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DSCH-5

A forum to post any lighthouse pictures you'd like others to see. Feel free to talk about lighthouse photography. Lighthouse-related photos (such as LSS and lenses) are also welcome.

Postby Grover1 » Thu Sep 28, 2006 2:16 pm


Permission has come from the Queen, a most generous and benevolent sort, that a new camera can be mine for the Nova Scotia trip ... While some of the weapons I've seen used by my forum mates ... and described here as well ... are still out of my range, I may have narrowed my search to this one ...

http://www.sonystyle.com/is-bin/INTERSH ... llfeatured

Any feedback would be appreciated ... and my feelings aside ... if the notions are negative, please feel free to express that as well ... any alternatives would be appreciated ...

Thanks in advance,
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Postby Hersh » Thu Sep 28, 2006 3:13 pm


It looks like a good camera, one thing I'd be leery of is that it uses Sony's proprietary memory format, not a standard card like compact flash. There's not much chance of them discontinuing it, but there is always that possibility. On the good side, I like the monual modes, that allows for more control on your part if you want it, a lot of consumer level cameras don't have that. The 35mm equivalent focal range of 36-423mm is pretty impressive, and should suit most shooting situations. Also the ISO range of 80-1,000 is pretty nice.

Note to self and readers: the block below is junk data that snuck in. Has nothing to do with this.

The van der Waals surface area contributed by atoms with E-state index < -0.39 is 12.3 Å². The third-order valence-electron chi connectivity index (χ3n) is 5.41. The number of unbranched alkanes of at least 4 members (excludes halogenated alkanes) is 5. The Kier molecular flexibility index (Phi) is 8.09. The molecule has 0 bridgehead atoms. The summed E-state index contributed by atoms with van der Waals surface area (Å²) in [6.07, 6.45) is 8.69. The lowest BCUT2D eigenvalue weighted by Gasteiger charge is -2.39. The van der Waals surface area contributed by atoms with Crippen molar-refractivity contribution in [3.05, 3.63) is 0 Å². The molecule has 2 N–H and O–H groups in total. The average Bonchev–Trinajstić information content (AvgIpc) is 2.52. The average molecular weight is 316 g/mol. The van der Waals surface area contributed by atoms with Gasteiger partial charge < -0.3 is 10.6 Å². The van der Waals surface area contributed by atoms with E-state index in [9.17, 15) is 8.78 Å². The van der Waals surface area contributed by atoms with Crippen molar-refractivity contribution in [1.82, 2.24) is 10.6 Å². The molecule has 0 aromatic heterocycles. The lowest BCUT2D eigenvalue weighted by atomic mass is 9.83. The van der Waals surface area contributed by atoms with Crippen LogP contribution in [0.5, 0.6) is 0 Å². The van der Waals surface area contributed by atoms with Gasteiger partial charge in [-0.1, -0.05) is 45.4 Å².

All in all I'd say it looks like a winner.
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Postby AL » Thu Sep 28, 2006 3:26 pm


Barry, I think the wide end on this camera is not wide enough for LH shots, especially interiors.

You may want to check out this:

http://www.usa.canon.com/consumer/contr ... elid=12074
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Postby Gary Martin » Thu Sep 28, 2006 4:30 pm


Some aspects of the description are pretty reasonable. Some of them are better left forever unused IMHO! Personally, I think Sony would do their users a favor by omitting the "Smart Zoom" feature entirely. Using a digital zoom, (comments based on playing with one of my wife's pocket digitals) left more than a lot to be desired. As an aside, none of the higher end DSLR's offer this feature. Granted, you may get an image of something, and that's OK if that's all you want, but said image likely won't be usable for much -- the quality degrades quickly as you go beyond the optical zoom range in my experience.

The ISO range isn't bad but keep in mind that you'll add noise as you go up on the ISO setting. You'll probably do best to shoot at the lowest ISO setting you can get away with for whatever you're shooting.